Brrr! When temps drop and the roads get icy, it can be tempting to snuggle under the covers for the whole winter. But although the cold season may not be pleasant for anyone (sled rides excluded), winter weather can be particularly dangerous for the elderly—and caregivers and seniors alike need to be prepared and winter-smart to avoid the risks of cold,
How to know when it’s time to reconsider driving for your elderly parent or patient.
Telling an elderly loved one that it may be time to stop driving can be a difficult conversation. For many seniors, driving may feel like a key aspect of independent living. Asking family or friends for rides can be embarrassing or frustrating—and relying on expensive taxis or car services can add up.
We’ve all walked into a room and paused, forgetting why we got up from the couch. Or let an appointment, phone call, or errand slip from our mind. But when an elderly loved one starts forgetting names, places, or regular activities, harmless memory slip-ups can become a reason for concern.
Fortunately, moderate memory loss is a typical sign of aging—-and not necessarily a reason to worry about Alzheimer’s or dementia.
When a loved one or patient is suffering from dementia, maintaining communication can be one of the toughest challenges for a caregiver or family member. The patient’s limited understanding, environmental confusion, and verbal skills can lead to non-response—or increasing frustration for both carer and patient.
How can you have successful conversations with a loved one or patient suffering from dementia?
As one continues to age, the last thing they want to worry about is sustainability. For the elderly, this worry can be a significant liability to their personal sense of capability. The majority of seniors want to stay in their home for as long as possible but this can be difficult when dealing with disease or illness.
As they continue to age, an optimal choice for seniors looking to optimize their quality of life is to age in place. In fact, a 2014 AARP survey revealed that 87 percent of adults over the age of 65 preferred this option. Although health and physical capability are two big factors associated with aging at home,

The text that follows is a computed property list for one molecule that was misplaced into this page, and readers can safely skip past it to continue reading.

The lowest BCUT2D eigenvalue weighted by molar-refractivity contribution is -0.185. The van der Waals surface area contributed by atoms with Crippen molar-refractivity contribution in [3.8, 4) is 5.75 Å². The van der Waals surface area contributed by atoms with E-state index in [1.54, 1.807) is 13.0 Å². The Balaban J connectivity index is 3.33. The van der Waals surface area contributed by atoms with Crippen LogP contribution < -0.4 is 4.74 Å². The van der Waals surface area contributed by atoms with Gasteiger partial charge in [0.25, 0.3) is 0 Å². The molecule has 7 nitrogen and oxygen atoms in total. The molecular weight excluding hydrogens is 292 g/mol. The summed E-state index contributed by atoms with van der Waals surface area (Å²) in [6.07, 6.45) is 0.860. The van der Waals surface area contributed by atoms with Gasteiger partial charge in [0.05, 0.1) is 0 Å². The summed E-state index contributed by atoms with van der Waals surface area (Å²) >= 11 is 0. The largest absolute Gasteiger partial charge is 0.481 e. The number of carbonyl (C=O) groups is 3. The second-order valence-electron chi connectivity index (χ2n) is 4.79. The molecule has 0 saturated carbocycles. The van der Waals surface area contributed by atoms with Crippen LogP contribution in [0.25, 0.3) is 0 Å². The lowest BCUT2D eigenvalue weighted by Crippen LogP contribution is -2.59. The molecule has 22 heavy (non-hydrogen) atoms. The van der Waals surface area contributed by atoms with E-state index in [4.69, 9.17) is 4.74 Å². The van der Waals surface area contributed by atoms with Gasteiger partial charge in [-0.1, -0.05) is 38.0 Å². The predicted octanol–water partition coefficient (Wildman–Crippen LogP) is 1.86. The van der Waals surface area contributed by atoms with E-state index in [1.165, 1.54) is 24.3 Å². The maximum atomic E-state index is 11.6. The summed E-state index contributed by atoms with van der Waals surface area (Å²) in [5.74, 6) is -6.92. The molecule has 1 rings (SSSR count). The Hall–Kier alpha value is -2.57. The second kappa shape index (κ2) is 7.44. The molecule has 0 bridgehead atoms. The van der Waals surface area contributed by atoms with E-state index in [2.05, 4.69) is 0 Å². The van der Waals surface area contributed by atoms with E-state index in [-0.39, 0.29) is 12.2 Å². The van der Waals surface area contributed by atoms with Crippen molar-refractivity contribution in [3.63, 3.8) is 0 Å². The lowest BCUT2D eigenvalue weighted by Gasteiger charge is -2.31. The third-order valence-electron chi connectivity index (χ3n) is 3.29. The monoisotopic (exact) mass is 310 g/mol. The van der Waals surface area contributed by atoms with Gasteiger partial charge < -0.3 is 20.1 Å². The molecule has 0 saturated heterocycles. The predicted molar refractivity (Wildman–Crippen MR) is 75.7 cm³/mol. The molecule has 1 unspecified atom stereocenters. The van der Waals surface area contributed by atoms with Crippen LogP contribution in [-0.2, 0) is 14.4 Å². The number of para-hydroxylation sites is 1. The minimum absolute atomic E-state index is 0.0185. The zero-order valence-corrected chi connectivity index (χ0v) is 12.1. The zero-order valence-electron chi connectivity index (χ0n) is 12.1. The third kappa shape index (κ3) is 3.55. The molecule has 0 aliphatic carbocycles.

It’s inevitable that as people age, they also become more isolated. A 2016 Merck Manual study found that about 30% of 46 million seniors not living in a nursing home live alone. The consequences of isolation on senior mental health can be tragic, ranging from extreme loneliness to a further decline of health.
As seniors get older, it’s not uncommon for them to lose their hearing.
A grandmother who used to share whispered secrets with a grandchild may now struggle to hear shouts from across the house. A grandfather who used to be an avid talker may now feel isolated from discussions he can’t make out.
Getting older: it’s something many people fear.
Often perceived as a lonely, painful, and vulnerable time in the human lifespan, the realities of aging are unpleasant, and the fact of the matter is that dignity can be difficult to maintain.
Luckily, a handful of world-class dementia care services are changing that.
While most Americans are familiar with social service benefits for older Americans, there are many programs and services that fall outside this umbrella. Designed to make life easier and more enjoyable for seniors, while also protecting fundamental rights and access, these programs work wonders to uplift and support seniors throughout the country.
12 Programs All Seniors Should be Aware of
Throughout the country,